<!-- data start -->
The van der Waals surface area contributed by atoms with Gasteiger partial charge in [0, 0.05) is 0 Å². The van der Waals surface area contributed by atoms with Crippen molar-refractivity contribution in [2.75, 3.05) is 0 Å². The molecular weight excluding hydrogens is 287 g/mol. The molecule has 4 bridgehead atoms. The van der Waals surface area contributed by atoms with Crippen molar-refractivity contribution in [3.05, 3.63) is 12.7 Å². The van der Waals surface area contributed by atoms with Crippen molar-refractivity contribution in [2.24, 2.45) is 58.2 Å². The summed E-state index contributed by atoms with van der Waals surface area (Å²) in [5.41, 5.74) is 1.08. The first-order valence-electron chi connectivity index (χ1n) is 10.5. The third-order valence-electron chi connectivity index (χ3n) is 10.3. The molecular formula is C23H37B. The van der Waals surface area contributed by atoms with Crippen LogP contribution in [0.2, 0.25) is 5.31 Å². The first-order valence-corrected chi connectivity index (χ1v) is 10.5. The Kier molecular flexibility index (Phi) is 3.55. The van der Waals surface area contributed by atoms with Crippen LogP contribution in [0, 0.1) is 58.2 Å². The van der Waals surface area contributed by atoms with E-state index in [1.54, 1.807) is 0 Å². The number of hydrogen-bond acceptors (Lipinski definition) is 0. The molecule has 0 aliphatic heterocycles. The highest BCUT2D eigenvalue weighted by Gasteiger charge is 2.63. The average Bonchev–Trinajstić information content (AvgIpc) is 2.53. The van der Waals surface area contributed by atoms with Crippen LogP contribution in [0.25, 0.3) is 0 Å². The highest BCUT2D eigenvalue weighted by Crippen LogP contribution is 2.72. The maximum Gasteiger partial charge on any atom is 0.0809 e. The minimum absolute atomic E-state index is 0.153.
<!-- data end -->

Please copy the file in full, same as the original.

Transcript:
The van der Waals surface area contributed by atoms with Gasteiger partial charge in [0, 0.05) is 0 Å². The van der Waals surface area contributed by atoms with Crippen molar-refractivity contribution in [2.75, 3.05) is 0 Å². The molecular weight excluding hydrogens is 287 g/mol. The molecule has 4 bridgehead atoms. The van der Waals surface area contributed by atoms with Crippen molar-refractivity contribution in [3.05, 3.63) is 12.7 Å². The van der Waals surface area contributed by atoms with Crippen molar-refractivity contribution in [2.24, 2.45) is 58.2 Å². The summed E-state index contributed by atoms with van der Waals surface area (Å²) in [5.41, 5.74) is 1.08. The first-order valence-electron chi connectivity index (χ1n) is 10.5. The third-order valence-electron chi connectivity index (χ3n) is 10.3. The molecular formula is C23H37B. The van der Waals surface area contributed by atoms with Crippen LogP contribution in [0.2, 0.25) is 5.31 Å². The first-order valence-corrected chi connectivity index (χ1v) is 10.5. The Kier molecular flexibility index (Phi) is 3.55. The van der Waals surface area contributed by atoms with Crippen LogP contribution in [0, 0.1) is 58.2 Å². The van der Waals surface area contributed by atoms with E-state index in [1.54, 1.807) is 0 Å². The number of hydrogen-bond acceptors (Lipinski definition) is 0. The molecule has 0 aliphatic heterocycles. The highest BCUT2D eigenvalue weighted by Gasteiger charge is 2.63. The average Bonchev–Trinajstić information content (AvgIpc) is 2.53. The van der Waals surface area contributed by atoms with Crippen LogP contribution in [0.25, 0.3) is 0 Å². The highest BCUT2D eigenvalue weighted by Crippen LogP contribution is 2.72. The maximum Gasteiger partial charge on any atom is 0.0809 e. The minimum absolute atomic E-state index is 0.153.